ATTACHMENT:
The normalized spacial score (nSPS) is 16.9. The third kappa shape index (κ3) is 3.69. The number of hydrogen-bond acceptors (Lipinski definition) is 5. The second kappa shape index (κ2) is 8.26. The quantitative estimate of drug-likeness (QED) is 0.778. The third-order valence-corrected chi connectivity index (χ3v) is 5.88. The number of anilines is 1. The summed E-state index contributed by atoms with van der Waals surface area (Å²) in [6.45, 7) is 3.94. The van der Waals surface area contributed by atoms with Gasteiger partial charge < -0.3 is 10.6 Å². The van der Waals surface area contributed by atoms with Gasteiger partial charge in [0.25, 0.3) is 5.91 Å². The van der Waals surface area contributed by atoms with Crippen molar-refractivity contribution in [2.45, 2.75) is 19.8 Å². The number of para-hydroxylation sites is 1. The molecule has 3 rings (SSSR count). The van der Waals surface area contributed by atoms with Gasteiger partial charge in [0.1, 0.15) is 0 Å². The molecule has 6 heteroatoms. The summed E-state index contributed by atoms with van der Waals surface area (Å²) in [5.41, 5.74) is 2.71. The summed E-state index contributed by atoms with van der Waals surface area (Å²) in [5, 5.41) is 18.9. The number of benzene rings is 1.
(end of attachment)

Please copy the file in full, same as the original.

The normalized spacial score (nSPS) is 16.9. The third kappa shape index (κ3) is 3.69. The number of hydrogen-bond acceptors (Lipinski definition) is 5. The second kappa shape index (κ2) is 8.26. The quantitative estimate of drug-likeness (QED) is 0.778. The third-order valence-corrected chi connectivity index (χ3v) is 5.88. The number of anilines is 1. The summed E-state index contributed by atoms with van der Waals surface area (Å²) in [6.45, 7) is 3.94. The van der Waals surface area contributed by atoms with Gasteiger partial charge < -0.3 is 10.6 Å². The van der Waals surface area contributed by atoms with Gasteiger partial charge in [0.25, 0.3) is 5.91 Å². The van der Waals surface area contributed by atoms with Crippen molar-refractivity contribution in [2.45, 2.75) is 19.8 Å². The number of para-hydroxylation sites is 1. The molecule has 3 rings (SSSR count). The van der Waals surface area contributed by atoms with Gasteiger partial charge in [0.1, 0.15) is 0 Å². The molecule has 6 heteroatoms. The summed E-state index contributed by atoms with van der Waals surface area (Å²) in [5.41, 5.74) is 2.71. The summed E-state index contributed by atoms with van der Waals surface area (Å²) in [5, 5.41) is 18.9. The number of benzene rings is 1.